…Clark was being quizzed as part of a lawsuit filed against Waste Management and its Cedar Ridge Landfill in Lewisburg by four neighbors and one local environmental group. They say pollution, including chlorides, ammonia, nitrates and silt, has harmed properties and continues to taint creeks and springs. Waste Management has denied that this is so. The state was pulled into the case as a third party.
….Clark “is ordered to attend his deposition scheduled on August 8, 2011,” wrote Joe B. Brown, U.S. magistrate judge for the Middle District Court of Tennessee. Clark may testify about discussions and meetings with representatives of Waste Management and state staff but not discussions where the state’s environment department general counsel or staff from the attorney general’s office were present, Brown wrote.
Questions to which state attorneys allowed no answers this summer included just who had been pressuring Clark to find a way to approve the permit. He had testified he had been pressed to do so.
He also was not allowed to say how the state, in the private meetings, decided that boring two holes into the proposed expansion site at the landfill “fully resolves the long-standing concerns of a collapse” there, according to a filing by attorney Elizabeth Murphy, representing the neighbors and the environmental group.

Landfill Expansion, Denied Under Bredesen, Gets Fresh Look Under Haslam

Waste Management Inc., told it could not expand a landfill near Lewisburg by state regulators under Gov. Phil Bredesen’s administration, has been told that it can expand under a plan approved by Gov. Bill Haslam’s administration, reports Anne Paine.
The Department of Environment and Conservation said in April, 2010, that the company should not expand its almost-full Cedar Ridge Landfill into an area with a sinkhole and creek.
Contamination from the landfill 55 miles south of Nashville had showed up repeatedly in local waters, regulators said. Also, limestone riddled with cracks and open cavities lies beneath much of the property, making the area unstable.
This year under a new governor, state regulators held private negotiations with landfill officials who had appealed the denial. The meetings led to a signed agreement that is serving as a how-to-expand-the-landfill guide.
State environmental officials say the document has nothing to do with politics and doesn’t guarantee approval for extending the life of the landfill in Lewisburg, where Middle Tennessee waste — including some of Nashville’s sewage sludge — has gone over the years.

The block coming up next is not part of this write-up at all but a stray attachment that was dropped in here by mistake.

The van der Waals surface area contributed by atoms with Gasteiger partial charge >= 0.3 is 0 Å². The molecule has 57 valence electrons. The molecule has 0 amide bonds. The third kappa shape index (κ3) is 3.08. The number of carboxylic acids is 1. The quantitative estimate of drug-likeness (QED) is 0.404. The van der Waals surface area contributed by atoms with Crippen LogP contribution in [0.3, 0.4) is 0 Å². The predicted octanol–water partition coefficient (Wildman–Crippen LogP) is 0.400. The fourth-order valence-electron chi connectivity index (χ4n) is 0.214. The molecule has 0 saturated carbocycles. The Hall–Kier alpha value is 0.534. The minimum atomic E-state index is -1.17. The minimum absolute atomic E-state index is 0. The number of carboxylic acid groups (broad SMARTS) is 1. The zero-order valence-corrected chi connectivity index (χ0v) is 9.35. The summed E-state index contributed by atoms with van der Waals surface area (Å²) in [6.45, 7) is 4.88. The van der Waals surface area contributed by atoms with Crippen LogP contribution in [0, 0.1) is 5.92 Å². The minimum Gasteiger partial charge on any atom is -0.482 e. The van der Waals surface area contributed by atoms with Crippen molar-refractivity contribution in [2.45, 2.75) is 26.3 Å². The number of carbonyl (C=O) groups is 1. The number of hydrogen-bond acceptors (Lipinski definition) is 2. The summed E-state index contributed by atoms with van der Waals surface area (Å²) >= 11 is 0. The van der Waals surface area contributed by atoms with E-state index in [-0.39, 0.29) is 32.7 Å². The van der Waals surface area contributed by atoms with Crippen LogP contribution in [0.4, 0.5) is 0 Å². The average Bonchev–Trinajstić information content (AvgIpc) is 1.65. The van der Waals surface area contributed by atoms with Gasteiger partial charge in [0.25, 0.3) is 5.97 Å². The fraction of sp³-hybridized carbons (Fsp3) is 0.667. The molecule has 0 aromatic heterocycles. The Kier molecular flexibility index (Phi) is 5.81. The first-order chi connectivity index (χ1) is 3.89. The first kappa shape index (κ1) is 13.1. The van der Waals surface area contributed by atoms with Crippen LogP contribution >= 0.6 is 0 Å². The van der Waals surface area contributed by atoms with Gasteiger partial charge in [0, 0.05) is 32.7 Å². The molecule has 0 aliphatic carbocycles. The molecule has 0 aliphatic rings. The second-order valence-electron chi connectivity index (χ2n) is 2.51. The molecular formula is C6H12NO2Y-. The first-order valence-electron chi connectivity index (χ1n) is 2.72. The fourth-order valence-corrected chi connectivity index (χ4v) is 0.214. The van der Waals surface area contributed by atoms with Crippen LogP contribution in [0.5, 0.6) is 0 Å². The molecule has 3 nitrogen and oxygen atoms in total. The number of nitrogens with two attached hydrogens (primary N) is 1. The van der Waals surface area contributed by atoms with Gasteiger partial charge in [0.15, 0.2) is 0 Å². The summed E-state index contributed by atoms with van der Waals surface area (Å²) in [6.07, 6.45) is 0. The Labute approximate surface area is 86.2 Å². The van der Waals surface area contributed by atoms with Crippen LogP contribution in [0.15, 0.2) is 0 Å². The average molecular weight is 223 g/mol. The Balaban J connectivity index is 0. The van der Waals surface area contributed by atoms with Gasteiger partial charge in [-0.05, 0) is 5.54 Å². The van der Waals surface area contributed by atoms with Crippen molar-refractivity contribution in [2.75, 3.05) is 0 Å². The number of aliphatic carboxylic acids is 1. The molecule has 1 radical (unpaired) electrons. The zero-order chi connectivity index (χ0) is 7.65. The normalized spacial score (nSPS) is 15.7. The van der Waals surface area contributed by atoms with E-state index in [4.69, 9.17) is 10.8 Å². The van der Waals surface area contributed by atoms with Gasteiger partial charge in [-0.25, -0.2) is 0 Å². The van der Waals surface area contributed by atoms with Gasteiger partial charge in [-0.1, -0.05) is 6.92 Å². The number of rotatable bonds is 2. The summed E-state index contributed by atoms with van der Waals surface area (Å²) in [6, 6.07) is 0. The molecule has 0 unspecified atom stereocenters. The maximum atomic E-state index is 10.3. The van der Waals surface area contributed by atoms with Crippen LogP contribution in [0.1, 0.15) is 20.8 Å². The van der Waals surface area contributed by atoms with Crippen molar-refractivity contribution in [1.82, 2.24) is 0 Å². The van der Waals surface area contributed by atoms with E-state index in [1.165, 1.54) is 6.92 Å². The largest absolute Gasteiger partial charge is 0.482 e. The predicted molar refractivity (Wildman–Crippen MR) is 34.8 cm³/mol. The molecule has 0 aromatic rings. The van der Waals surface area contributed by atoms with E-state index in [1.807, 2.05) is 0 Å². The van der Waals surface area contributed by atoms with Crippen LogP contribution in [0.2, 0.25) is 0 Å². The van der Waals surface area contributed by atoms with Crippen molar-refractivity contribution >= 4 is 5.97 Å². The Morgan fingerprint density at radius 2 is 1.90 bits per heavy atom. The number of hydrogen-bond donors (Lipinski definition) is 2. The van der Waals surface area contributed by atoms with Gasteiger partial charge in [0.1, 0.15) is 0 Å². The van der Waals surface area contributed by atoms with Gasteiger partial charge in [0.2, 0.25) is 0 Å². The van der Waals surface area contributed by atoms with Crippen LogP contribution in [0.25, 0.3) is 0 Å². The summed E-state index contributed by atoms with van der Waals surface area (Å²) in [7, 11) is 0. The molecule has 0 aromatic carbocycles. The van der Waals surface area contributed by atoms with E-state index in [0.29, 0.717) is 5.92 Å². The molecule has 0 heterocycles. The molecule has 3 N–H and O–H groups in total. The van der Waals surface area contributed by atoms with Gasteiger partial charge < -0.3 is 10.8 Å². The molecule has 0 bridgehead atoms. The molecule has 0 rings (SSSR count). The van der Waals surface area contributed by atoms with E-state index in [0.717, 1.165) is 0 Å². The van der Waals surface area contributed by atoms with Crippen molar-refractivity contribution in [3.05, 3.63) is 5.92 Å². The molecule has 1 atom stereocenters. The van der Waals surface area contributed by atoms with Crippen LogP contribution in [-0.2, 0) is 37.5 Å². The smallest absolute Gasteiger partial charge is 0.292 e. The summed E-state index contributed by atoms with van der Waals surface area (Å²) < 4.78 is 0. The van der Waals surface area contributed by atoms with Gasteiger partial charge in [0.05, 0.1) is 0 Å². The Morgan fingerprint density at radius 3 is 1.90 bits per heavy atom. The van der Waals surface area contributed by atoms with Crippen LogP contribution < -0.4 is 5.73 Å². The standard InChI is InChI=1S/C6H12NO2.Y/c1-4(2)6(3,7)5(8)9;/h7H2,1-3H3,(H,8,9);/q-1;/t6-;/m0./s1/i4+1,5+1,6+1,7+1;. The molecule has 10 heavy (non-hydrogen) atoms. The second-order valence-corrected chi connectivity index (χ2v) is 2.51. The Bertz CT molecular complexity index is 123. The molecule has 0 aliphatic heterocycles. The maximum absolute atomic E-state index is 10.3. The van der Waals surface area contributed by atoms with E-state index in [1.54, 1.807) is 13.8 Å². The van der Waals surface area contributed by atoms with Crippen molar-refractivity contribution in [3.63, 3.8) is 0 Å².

“We said, ‘Here are our objections,’ and they said, ‘Well, we think we can give you information to overcome those objections,’ ” said Bob Martineau, commissioner of the Tennessee Department of Environment and Conservation.
We said, ‘OK, we’ll give you a shot to do that.’ ”
Local resident Kathy Fox said she is worried and perplexed. Engineering to try to fix the site’s many shortcomings could bring problems later.
“We’d like to know why the state has changed its mind,” said Fox, with the nonprofit Tri-County Environmental Association.
“We felt like it’s not a matter of if the sinkhole will collapse, but when. You would have such a disaster — the pollution that would cause would be beyond our imagination.”
The group is one of five parties — the others being neighbors of the landfill — that filed a lawsuit against Waste Management last year over pollution from the more than 20-year-old landfill, which they say continues to taint creeks and springs.
Waste Management has denied the accusations, saying it has no ongoing state or federal violations at its Cedar Ridge Landfill in Marshall County
.

Senate Panel Dumps Anti-Radioactive Waste Bill

A state Senate committee has killed a bill by a Sen. Beverly Marrero of Memphis that sought to halt or curtail the amount of low-level radioactive waste being dumped into Tennessee landfills, reports Richard Locker.
Marrero, D-Memphis, told her colleagues on the Senate Environment, Conservation & Tourism Committee that she’s concerned about the volume of the waste flowing into the state for processing.
Some of the waste is dumped into the South and North Shelby landfills, two state-licensed, privately operated landfills authorized to accept the waste under a state regulatory program that exists only in Tennessee.
The committee discussed the bill for about 50 minutes Wednesday before amending it so that its provisions would not interfere with any current private waste-processing contracts until they are renewed. The committee then killed the entire bill, with only two Democrats’ votes for passage and five Republicans’ votes against.